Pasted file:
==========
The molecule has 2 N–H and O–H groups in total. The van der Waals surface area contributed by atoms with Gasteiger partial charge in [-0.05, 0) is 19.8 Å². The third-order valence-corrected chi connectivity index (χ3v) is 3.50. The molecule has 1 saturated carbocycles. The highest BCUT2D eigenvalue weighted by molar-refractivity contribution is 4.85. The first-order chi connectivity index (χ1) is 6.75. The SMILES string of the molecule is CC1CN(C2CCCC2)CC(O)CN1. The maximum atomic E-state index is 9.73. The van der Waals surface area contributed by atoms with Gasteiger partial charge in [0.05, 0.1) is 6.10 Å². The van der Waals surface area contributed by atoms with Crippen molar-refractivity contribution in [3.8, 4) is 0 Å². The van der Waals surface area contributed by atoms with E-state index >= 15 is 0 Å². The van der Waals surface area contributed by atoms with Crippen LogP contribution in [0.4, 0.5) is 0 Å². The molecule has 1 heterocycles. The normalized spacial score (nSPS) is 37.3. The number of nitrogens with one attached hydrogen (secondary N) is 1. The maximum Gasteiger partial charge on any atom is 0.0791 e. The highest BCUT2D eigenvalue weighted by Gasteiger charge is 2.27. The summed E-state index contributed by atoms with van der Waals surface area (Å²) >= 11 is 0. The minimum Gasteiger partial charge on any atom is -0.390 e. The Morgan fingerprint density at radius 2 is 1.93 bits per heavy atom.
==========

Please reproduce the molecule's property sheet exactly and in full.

The molecule has 2 N–H and O–H groups in total. The van der Waals surface area contributed by atoms with Gasteiger partial charge in [-0.05, 0) is 19.8 Å². The third-order valence-corrected chi connectivity index (χ3v) is 3.50. The molecule has 1 saturated carbocycles. The highest BCUT2D eigenvalue weighted by molar-refractivity contribution is 4.85. The first-order chi connectivity index (χ1) is 6.75. The SMILES string of the molecule is CC1CN(C2CCCC2)CC(O)CN1. The maximum atomic E-state index is 9.73. The van der Waals surface area contributed by atoms with Gasteiger partial charge in [0.05, 0.1) is 6.10 Å². The van der Waals surface area contributed by atoms with Crippen molar-refractivity contribution in [3.8, 4) is 0 Å². The van der Waals surface area contributed by atoms with E-state index >= 15 is 0 Å². The van der Waals surface area contributed by atoms with Crippen LogP contribution in [0.4, 0.5) is 0 Å². The molecule has 1 heterocycles. The normalized spacial score (nSPS) is 37.3. The number of nitrogens with one attached hydrogen (secondary N) is 1. The maximum Gasteiger partial charge on any atom is 0.0791 e. The highest BCUT2D eigenvalue weighted by Gasteiger charge is 2.27. The summed E-state index contributed by atoms with van der Waals surface area (Å²) >= 11 is 0. The minimum Gasteiger partial charge on any atom is -0.390 e. The Morgan fingerprint density at radius 2 is 1.93 bits per heavy atom.